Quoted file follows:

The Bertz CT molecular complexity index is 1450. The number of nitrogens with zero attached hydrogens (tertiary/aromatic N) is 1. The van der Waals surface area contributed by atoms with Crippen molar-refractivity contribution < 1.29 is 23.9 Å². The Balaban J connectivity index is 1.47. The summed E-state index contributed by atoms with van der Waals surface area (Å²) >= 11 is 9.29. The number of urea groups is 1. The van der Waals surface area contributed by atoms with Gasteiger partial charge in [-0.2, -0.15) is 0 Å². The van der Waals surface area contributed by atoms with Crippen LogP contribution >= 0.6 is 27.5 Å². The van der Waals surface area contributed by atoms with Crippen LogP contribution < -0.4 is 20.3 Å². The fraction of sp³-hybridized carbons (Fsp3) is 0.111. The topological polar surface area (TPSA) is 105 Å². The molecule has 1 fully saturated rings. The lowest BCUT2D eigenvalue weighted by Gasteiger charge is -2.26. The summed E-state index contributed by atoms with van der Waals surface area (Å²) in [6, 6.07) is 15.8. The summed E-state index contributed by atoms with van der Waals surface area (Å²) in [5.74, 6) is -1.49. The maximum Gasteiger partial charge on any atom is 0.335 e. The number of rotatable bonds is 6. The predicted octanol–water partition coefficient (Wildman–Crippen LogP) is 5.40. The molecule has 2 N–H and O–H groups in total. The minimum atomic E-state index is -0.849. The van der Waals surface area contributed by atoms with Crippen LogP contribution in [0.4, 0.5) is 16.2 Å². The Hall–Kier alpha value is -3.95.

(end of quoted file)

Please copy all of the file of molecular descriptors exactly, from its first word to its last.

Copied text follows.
The Bertz CT molecular complexity index is 1450. The number of nitrogens with zero attached hydrogens (tertiary/aromatic N) is 1. The van der Waals surface area contributed by atoms with Crippen molar-refractivity contribution < 1.29 is 23.9 Å². The Balaban J connectivity index is 1.47. The summed E-state index contributed by atoms with van der Waals surface area (Å²) >= 11 is 9.29. The number of urea groups is 1. The van der Waals surface area contributed by atoms with Gasteiger partial charge in [-0.2, -0.15) is 0 Å². The van der Waals surface area contributed by atoms with Crippen LogP contribution >= 0.6 is 27.5 Å². The van der Waals surface area contributed by atoms with Crippen LogP contribution < -0.4 is 20.3 Å². The fraction of sp³-hybridized carbons (Fsp3) is 0.111. The topological polar surface area (TPSA) is 105 Å². The molecule has 1 fully saturated rings. The lowest BCUT2D eigenvalue weighted by Gasteiger charge is -2.26. The summed E-state index contributed by atoms with van der Waals surface area (Å²) in [6, 6.07) is 15.8. The summed E-state index contributed by atoms with van der Waals surface area (Å²) in [5.74, 6) is -1.49. The maximum Gasteiger partial charge on any atom is 0.335 e. The number of rotatable bonds is 6. The predicted octanol–water partition coefficient (Wildman–Crippen LogP) is 5.40. The molecule has 2 N–H and O–H groups in total. The minimum atomic E-state index is -0.849. The van der Waals surface area contributed by atoms with Crippen LogP contribution in [0.4, 0.5) is 16.2 Å². The Hall–Kier alpha value is -3.95.